Saturday, December 03, 2011

Strict definition of family farm may be sticking point for proposed rules on child farm labor

The formal comment period for the Labor Department's rules that would further limit child labor on farms ended Dec. 1, but the political debate will go on. More than 70 House members sent the department a letter saying the proposed regulation “challenges the conventional wisdom of what defines a family farm in the United States.”

The regulation would continue to exempt children working on their parents' farms, but the leader of the House group, Rep. Denny Rehberg (R-Mont.), told Rachel Leven of The Hill newspaper that the exemption wouldn't apply unless the parents had full ownership of the property, something that many might appear to have but do not. “It is so difficult to pass ranches or farms from generation to generation; oftentimes it’s the only retirement your parents have. So you buy the farm or the ranch from them,” Rehberg said. Paul Schlegel, a labor specialist for the American Farm Bureau Federation, told Leven that many families have only partial ownership of large farms because they use corporations or limited-liability companies “for tax reasons or estate purposes.”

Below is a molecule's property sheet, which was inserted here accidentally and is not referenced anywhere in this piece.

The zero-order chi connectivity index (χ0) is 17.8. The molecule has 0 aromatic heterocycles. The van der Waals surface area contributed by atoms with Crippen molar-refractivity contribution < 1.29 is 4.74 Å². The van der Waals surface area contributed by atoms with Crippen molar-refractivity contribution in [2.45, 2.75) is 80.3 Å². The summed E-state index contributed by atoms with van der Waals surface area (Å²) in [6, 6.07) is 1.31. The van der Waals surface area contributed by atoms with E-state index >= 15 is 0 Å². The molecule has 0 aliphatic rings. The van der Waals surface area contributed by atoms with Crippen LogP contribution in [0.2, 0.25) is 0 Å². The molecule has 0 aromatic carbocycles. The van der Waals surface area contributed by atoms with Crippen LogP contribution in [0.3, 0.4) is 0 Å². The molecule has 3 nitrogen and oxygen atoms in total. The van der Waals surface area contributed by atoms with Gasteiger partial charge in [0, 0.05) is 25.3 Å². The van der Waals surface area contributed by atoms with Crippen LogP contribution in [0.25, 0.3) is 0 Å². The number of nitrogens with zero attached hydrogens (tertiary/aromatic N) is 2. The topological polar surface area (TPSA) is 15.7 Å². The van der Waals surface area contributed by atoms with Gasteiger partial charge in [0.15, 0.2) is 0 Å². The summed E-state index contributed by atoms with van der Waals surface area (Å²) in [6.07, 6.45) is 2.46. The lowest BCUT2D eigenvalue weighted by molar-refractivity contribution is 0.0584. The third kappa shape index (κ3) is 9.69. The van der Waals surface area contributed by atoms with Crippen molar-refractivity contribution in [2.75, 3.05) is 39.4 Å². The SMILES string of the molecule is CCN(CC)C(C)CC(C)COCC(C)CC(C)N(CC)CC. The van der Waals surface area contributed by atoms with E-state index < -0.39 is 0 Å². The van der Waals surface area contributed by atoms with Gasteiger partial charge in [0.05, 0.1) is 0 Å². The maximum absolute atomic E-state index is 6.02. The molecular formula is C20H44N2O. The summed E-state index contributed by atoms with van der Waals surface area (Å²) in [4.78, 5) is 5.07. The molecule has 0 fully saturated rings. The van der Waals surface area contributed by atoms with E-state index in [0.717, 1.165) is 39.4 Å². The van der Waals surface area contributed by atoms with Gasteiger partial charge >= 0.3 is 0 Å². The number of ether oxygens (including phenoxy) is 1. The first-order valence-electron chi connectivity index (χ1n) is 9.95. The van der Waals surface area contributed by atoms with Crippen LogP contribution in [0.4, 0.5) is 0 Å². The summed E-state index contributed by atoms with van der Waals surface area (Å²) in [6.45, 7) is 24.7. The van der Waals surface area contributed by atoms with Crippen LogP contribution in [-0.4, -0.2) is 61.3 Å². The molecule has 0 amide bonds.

Leven writes, "A Labor Department spokesman said 'the regulation would not impact' families who partially own or partially operate a farm. The way the current regulation is worded makes lawmakers and agriculture groups worry, however." Rehberg told her, “There’s apparently a big difference between what the rule actually says and how the Department of Labor promises to interpret it. The future of the family farm is too important to leave to the whims of how the next labor secretary or the next administration decides to interpret these rules.” (Read more

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